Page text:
The Nelson A. Rockefeller Center for Public Policy and the Social Sciences

Turning Your Passion Into Your Living with a Liberal Arts Degree

17X,Summer Conference

During the conference, students were able to network with young alumni about translating one's interests into careers. (Photo by Seamore Zhu) 

17X, Summer Conference

The conference's panel of alumni from the Classes of 2009, 2010, 2011, and 2012 with Rockefeller Center Deputy Director Sadhana Hall. (Photo by Seamore Zhu) 

Article Type 

On Friday, August 4th, the Rockefeller Center hosted a one-day conference entitled “How to Make Your Passion Your Living with a Liberal Arts Degree.” The purpose of the conference was to help students learn how to translate their interests into careers that have meaning and impact.

Puja Devi ’19 values a liberal arts degree “because it encourages me to both delve into my interests as well as explore fields I might not favor as much.” Even though she is a government major, she has taken classes in sociology and women’s and gender studies, studied abroad in India, and is currently searching for research projects in geography.

The conference featured remarks from Rebecca Biron, Dean of the College, about the versatility of a liberal arts degree as well as six young alumni.

Rey Allie ’11 studied Government and Asian and Middle Eastern Studies. He has developed insights to help Uber expand into new markets across the world, expanded the scope and reach of Google’s Intelligence and Investigations team, and currently advises senior leaders on strategic initiatives and opportunities at OfferUp.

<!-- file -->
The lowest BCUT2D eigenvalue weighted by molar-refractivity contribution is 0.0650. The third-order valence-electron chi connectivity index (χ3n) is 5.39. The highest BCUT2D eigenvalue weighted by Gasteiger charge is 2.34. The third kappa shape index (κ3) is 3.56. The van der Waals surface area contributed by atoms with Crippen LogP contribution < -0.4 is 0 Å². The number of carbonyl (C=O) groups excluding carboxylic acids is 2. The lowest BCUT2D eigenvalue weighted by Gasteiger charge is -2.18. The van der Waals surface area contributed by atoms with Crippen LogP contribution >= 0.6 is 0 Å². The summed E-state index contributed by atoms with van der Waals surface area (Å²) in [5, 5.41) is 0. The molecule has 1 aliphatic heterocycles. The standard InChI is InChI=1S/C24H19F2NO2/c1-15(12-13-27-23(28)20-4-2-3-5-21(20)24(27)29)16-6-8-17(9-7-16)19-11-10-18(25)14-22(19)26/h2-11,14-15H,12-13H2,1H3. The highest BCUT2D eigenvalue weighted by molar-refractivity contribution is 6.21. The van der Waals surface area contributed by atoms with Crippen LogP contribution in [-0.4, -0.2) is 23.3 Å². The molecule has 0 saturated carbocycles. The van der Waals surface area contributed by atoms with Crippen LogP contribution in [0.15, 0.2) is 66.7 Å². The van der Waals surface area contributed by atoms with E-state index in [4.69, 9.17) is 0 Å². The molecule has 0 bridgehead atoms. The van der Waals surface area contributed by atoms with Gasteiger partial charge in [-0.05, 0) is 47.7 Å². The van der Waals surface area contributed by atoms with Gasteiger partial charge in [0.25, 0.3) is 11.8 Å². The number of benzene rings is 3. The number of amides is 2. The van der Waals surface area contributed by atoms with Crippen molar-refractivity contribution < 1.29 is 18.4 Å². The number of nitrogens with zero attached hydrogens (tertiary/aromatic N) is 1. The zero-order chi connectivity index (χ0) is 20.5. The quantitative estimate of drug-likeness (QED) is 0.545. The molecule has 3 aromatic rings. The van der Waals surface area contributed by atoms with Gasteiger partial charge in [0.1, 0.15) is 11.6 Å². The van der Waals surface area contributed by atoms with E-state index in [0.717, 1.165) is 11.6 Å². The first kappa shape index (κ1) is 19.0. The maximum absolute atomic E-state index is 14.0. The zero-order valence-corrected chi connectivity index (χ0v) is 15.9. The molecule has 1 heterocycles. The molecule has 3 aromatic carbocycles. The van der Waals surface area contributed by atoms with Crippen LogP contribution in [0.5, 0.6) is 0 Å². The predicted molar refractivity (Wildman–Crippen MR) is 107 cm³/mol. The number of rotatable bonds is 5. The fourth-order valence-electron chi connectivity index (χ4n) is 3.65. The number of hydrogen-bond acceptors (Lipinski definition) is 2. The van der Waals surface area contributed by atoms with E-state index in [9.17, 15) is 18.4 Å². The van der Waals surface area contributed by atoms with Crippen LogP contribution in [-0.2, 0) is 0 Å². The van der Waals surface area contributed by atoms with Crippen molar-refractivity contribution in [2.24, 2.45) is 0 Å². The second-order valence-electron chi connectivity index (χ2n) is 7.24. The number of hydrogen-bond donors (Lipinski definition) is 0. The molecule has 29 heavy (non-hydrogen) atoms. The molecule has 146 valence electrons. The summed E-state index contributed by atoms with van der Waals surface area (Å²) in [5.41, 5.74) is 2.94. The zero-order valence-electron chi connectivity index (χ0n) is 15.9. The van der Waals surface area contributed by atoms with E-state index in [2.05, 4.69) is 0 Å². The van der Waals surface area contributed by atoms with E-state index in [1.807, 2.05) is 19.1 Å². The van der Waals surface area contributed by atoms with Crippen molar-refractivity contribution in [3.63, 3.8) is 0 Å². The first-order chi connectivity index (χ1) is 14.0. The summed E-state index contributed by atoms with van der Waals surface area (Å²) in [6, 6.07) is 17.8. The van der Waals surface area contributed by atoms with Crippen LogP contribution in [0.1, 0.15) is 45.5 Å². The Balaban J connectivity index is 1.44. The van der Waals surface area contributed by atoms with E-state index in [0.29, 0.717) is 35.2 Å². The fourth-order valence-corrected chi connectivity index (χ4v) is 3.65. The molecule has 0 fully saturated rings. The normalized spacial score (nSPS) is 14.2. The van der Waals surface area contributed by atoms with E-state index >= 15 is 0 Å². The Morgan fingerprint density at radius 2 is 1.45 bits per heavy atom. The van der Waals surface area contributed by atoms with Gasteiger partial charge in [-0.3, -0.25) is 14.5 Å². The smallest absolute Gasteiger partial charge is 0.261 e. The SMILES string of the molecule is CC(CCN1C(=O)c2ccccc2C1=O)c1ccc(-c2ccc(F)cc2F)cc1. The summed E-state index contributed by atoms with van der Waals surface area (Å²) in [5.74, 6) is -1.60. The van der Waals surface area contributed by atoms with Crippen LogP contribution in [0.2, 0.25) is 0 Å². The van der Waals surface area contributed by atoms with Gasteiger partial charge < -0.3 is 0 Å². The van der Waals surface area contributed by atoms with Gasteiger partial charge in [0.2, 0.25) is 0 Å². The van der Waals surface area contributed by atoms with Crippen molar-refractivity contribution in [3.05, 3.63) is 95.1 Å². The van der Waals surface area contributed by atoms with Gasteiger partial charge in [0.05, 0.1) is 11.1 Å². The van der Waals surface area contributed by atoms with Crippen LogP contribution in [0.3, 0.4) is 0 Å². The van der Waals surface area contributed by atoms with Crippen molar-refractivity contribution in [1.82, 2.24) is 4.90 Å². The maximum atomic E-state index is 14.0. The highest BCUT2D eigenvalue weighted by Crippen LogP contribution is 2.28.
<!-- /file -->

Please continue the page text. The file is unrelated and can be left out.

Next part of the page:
Rembert Brown ’09 was a Sociology major with a minor in Geography and Public Policy. Since graduation, he has worked for the NYC Department of Transportation, wrote for the website Grantland, and became a writer-at-large at New York Magazine.

An anthropology major, Maura Cass ’10 uses her major to make sense of new environments, cultures, communities, organizations and people. She is currently a senior design researcher and project lead at IDEO.

Joan Leslie ’12 majored in Government and African and African American Studies. Since graduation, she worked with a non-profit organization doing grassroots organizing. She currently works in corporate funding and consulting for the Boys & Girls Clubs of America.

Utham Olagoke ’11 majored in Government and Sociology. He is currently a manager with 100 Resilient Cities, an initiative pioneered by the Rockefeller Foundation that helps cities around the world become more resilient to challenges of the 21st century. Previously, he worked with a civictech platform and management consulting firm.

A Mathematics major with a minor in Spanish Literature, Jessica Wheeler Tranchino ’10 works with Curriculum Associates where she oversees staff development for 230 consultants and operations. After Dartmouth, she earned her MBA and MA in Education from Stanford University.

The panelists were able to explore their passions outside of their fields. Devi said, “I believe a liberal arts education is more wholesome, because it allows one to make connections over multiple disciplines, which I have experienced myself.”

-Written by Celeste Kearney ’19, Rockefeller Center Student Program Assistant for Communications.

The Nelson A. Rockefeller Center for Public Policy and the Social Sciences